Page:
Groups Applaud New Direction on Use of Electric Bikes on Public Lands – 8.15.23
August 15, 2023
FOR IMMEDIATE RELEASE
Contacts: Judi Brawer, Wildlands Attorney, Southern Utah Wilderness Alliance (SUWA); (435) 355-0716 (firstname.lastname@example.org)
Randy Rasmussen, Director, Public Lands & Recreation, Back Country Horsemen of America; (541) 602-0713 (WildernessAdvisor@bcha.org)
Tyler Ray, Senior Director for Programs and Advocacy, American Hiking Society; (301) 565-6704 x705 (email@example.com)
Mark Larabee, Advocacy Director, Pacific Crest Trail Association; (503)-880-5987 (firstname.lastname@example.org)
James Catlin, Volunteer, Sierra Club; (801) 441-9669 (email@example.com)
Peter Jenkins, Senior Counsel, Public Employees for Environmental Responsibility (PEER); (202) 265-4189 (firstname.lastname@example.org)
Salt Lake City, UT – Conservation and recreational user groups are applauding new guidance issued by the Bureau of Land Management (BLM), Instruction Memorandum 2023-051, clarifying how the agency will manage the use of electric bicycles (e-bikes) on non-motorized trails, and implement the so-called “e-bike rule” published in November 2020.
“We are pleased the BLM is taking this issue seriously and recognizes that a ‘cautious approach’ is needed in managing e-bikes, particularly e-mountain bikes (eMTBs), on public lands,” said Judi Brawer, Wildlands Attorney at SUWA. “There’s a long history of hard work by conservationists and human-powered recreation user groups to get areas and trails designated as non-motorized – it wasn’t always that way. Adding a new use – motorized mountain bikes – to already crowded trails necessitates the caution and further study provided for in this new guidance.”
The BLM defines motorized vehicles, referred to as “off-road vehicles,” as “any motorized vehicle capable of, or designed for, travel on or immediately over land, water, or other natural terrain.” As the new guidance explains, all e-bikes have a motor and thus fit squarely within this definition. The BLM manages both motorized and non-motorized areas and trails, with non-motorized areas largely established to protect natural and cultural resources and to ensure that the public can find recreational opportunities free from off-road vehicle use.
The Trump-era e-bike rule, Increasing Recreational Opportunities Through the Use of Electric Bikes, authorized the BLM to, under certain conditions, exempt e-bikes from the definition of off-road vehicle and be treated the same as non-motorized bicycles. The agency may allow them on trails where off-road vehicle use is otherwise prohibited “only when the electric motor is not exclusively propelling the e-bike for an extended duration.” As the new guidance recognizes, this limitation, “which is intended to help keep speeds down and prevent riders from venturing too far into the backcountry, may be difficult to police on remote, non-motorized trails.”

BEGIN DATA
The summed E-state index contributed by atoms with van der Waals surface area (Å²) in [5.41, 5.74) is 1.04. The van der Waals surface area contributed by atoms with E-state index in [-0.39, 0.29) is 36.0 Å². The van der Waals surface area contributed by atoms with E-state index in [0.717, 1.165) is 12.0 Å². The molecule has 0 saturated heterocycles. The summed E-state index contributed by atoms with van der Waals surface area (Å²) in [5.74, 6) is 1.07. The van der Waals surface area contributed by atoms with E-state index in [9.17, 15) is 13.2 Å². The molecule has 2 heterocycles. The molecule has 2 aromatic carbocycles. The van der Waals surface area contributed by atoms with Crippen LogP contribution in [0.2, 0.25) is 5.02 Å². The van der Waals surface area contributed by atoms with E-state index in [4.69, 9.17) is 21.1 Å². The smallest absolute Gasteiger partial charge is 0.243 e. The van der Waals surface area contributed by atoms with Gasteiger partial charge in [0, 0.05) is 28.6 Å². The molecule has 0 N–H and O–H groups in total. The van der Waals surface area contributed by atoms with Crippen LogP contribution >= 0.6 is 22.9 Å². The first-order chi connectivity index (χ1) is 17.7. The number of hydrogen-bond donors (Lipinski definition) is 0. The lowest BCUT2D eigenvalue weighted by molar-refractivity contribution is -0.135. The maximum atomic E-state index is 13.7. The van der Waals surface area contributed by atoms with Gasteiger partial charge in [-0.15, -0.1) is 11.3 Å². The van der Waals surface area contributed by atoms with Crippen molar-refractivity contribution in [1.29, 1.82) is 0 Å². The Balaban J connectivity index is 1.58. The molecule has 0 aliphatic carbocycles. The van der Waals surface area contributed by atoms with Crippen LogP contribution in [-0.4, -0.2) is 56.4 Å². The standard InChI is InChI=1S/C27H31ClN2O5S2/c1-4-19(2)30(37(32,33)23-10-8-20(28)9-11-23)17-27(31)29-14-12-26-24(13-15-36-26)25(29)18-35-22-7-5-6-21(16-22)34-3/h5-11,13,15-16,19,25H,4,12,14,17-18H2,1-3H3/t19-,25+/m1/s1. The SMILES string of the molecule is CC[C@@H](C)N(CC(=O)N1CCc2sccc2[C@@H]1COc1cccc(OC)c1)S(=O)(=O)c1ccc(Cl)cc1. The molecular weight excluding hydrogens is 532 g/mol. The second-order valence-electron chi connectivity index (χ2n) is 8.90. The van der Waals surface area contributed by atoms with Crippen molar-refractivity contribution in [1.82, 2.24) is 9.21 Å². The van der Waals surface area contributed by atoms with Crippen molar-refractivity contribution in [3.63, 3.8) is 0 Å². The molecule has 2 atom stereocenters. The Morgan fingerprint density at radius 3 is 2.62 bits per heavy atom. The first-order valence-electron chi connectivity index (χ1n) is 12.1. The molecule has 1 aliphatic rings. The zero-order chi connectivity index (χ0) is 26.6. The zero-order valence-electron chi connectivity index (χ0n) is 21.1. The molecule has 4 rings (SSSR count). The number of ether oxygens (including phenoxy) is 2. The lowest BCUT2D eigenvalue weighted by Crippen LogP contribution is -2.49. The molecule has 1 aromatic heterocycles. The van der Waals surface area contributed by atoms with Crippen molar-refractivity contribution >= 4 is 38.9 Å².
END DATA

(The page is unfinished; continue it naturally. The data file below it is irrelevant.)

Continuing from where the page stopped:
“Back Country Horsemen of America appreciates the fact that the BLM provided these instructions, which urge caution in the authorization of electric bicycles on non-motorized trails shared by hikers and equestrians,” said Mark Himmel, Back Country Horsemen of America chairman. “The Instruction Memorandum recognizes that scant information is available today on the extent of possible user conflict on trails if e-bikes were allowed and the challenges e-bike use poses to law enforcement in the field.”
The new guidance is a step in the right direction for addressing these concerns by making it clear that BLM leadership must carefully consider, on a site-specific basis, all of the issues raised by authorizing e-bikes on non-motorized trails, including resource impacts, user conflicts, and “the agency’s ability to enforce critical aspects of the e-bike rule that are designed to ensure public safety.”
“We welcome the BLM’s conclusions and hope that the agency dives deeper into the impacts of e-bikes on public lands and other forms of recreation. E-bike users should have great places to ride, and land managers must ensure that this new user group is brought into the mix thoughtfully.” Mark Larabee, Advocacy Director, Pacific Crest Trail Association.
“The Sierra Club embraces using e-bikes, especially when they replace auto use,” said James Catlin, a volunteer with the organization. “This new guidance will help the BLM honor and protect non-motorized trails and areas for both recreationists and wildlife.”
Importantly, the new guidance also clarifies that persons with disabilities may request a reasonable modification to ride an e-bike on trails that are not open to e-bikes or other off-road vehicles, and that granting such requests does not require the heightened oversight by BLM leadership required by the new guidance.
“American Hiking Society welcomes BLM’s guidance on electric bikes as a step in the right direction to manage non-motorized trails for their intended use, while also preserving access for persons with disabilities.” said Tyler Ray, Senior Director of Programs and Advocacy, American Hiking Society. “The Instruction Memorandum (IM) recognizes that research on the impacts of electric bicycles and their compatibility with other uses and users of public lands is limited and additional studies will help inform future BLM decision-making about where and when electric bicycles are appropriate. This measured approach will help to ensure that hikers, e-bike users, and all recreation seekers will be able to enjoy these treasured public lands.”